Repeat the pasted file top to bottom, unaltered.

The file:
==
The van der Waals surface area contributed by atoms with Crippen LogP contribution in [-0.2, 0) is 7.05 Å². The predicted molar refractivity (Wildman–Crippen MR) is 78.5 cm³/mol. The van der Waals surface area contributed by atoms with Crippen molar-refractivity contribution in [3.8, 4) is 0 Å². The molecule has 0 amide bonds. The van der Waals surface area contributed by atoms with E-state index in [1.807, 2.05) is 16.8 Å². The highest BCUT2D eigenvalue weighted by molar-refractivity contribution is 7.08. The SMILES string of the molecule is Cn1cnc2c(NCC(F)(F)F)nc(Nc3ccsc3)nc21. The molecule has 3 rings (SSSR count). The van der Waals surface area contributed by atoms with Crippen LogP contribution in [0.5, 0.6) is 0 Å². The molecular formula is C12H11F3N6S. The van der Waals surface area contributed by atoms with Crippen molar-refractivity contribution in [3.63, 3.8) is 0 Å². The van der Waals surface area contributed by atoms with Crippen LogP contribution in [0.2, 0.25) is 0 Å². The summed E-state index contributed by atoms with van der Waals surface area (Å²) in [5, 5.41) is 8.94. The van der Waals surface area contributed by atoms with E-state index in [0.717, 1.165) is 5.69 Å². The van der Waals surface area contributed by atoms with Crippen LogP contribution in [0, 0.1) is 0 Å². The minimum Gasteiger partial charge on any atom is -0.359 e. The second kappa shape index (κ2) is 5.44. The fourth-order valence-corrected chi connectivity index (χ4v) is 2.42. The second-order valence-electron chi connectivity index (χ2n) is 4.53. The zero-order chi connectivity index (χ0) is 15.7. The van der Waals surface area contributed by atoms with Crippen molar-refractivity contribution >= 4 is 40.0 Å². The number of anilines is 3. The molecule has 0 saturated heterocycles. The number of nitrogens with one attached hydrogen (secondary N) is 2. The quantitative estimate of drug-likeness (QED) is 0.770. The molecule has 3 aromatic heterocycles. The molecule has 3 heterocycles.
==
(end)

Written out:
The van der Waals surface area contributed by atoms with Crippen LogP contribution in [-0.2, 0) is 7.05 Å². The predicted molar refractivity (Wildman–Crippen MR) is 78.5 cm³/mol. The van der Waals surface area contributed by atoms with Crippen molar-refractivity contribution in [3.8, 4) is 0 Å². The molecule has 0 amide bonds. The van der Waals surface area contributed by atoms with E-state index in [1.807, 2.05) is 16.8 Å². The highest BCUT2D eigenvalue weighted by molar-refractivity contribution is 7.08. The SMILES string of the molecule is Cn1cnc2c(NCC(F)(F)F)nc(Nc3ccsc3)nc21. The molecule has 3 rings (SSSR count). The van der Waals surface area contributed by atoms with Crippen LogP contribution in [0.5, 0.6) is 0 Å². The molecular formula is C12H11F3N6S. The van der Waals surface area contributed by atoms with Crippen molar-refractivity contribution in [3.63, 3.8) is 0 Å². The van der Waals surface area contributed by atoms with Crippen LogP contribution in [0.2, 0.25) is 0 Å². The summed E-state index contributed by atoms with van der Waals surface area (Å²) in [5, 5.41) is 8.94. The van der Waals surface area contributed by atoms with E-state index in [0.717, 1.165) is 5.69 Å². The van der Waals surface area contributed by atoms with Crippen LogP contribution in [0, 0.1) is 0 Å². The minimum Gasteiger partial charge on any atom is -0.359 e. The second kappa shape index (κ2) is 5.44. The fourth-order valence-corrected chi connectivity index (χ4v) is 2.42. The second-order valence-electron chi connectivity index (χ2n) is 4.53. The zero-order chi connectivity index (χ0) is 15.7. The van der Waals surface area contributed by atoms with Crippen molar-refractivity contribution >= 4 is 40.0 Å². The number of anilines is 3. The molecule has 0 saturated heterocycles. The number of nitrogens with one attached hydrogen (secondary N) is 2. The quantitative estimate of drug-likeness (QED) is 0.770. The molecule has 3 aromatic heterocycles. The molecule has 3 heterocycles.